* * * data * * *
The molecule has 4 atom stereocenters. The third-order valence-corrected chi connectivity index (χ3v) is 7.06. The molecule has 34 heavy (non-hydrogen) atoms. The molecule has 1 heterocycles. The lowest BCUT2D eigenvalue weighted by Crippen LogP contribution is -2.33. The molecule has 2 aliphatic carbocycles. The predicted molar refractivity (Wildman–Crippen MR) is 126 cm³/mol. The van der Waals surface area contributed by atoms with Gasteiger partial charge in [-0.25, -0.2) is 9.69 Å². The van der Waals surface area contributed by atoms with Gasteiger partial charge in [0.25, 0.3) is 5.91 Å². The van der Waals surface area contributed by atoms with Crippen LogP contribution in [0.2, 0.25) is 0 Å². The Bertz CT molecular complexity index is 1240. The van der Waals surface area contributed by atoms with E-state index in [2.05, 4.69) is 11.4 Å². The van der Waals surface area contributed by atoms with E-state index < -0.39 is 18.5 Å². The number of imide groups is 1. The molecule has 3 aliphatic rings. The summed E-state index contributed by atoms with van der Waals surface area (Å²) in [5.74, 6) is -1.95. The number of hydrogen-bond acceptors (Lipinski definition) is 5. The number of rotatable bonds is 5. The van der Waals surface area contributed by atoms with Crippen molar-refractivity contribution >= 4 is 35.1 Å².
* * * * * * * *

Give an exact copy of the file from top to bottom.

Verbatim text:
The molecule has 4 atom stereocenters. The third-order valence-corrected chi connectivity index (χ3v) is 7.06. The molecule has 34 heavy (non-hydrogen) atoms. The molecule has 1 heterocycles. The lowest BCUT2D eigenvalue weighted by Crippen LogP contribution is -2.33. The molecule has 2 aliphatic carbocycles. The predicted molar refractivity (Wildman–Crippen MR) is 126 cm³/mol. The van der Waals surface area contributed by atoms with Gasteiger partial charge in [-0.25, -0.2) is 9.69 Å². The van der Waals surface area contributed by atoms with Gasteiger partial charge in [0.25, 0.3) is 5.91 Å². The van der Waals surface area contributed by atoms with Crippen LogP contribution in [0.2, 0.25) is 0 Å². The Bertz CT molecular complexity index is 1240. The van der Waals surface area contributed by atoms with E-state index in [2.05, 4.69) is 11.4 Å². The van der Waals surface area contributed by atoms with E-state index < -0.39 is 18.5 Å². The number of imide groups is 1. The molecule has 3 aliphatic rings. The summed E-state index contributed by atoms with van der Waals surface area (Å²) in [5.74, 6) is -1.95. The number of hydrogen-bond acceptors (Lipinski definition) is 5. The number of rotatable bonds is 5. The van der Waals surface area contributed by atoms with Crippen molar-refractivity contribution >= 4 is 35.1 Å².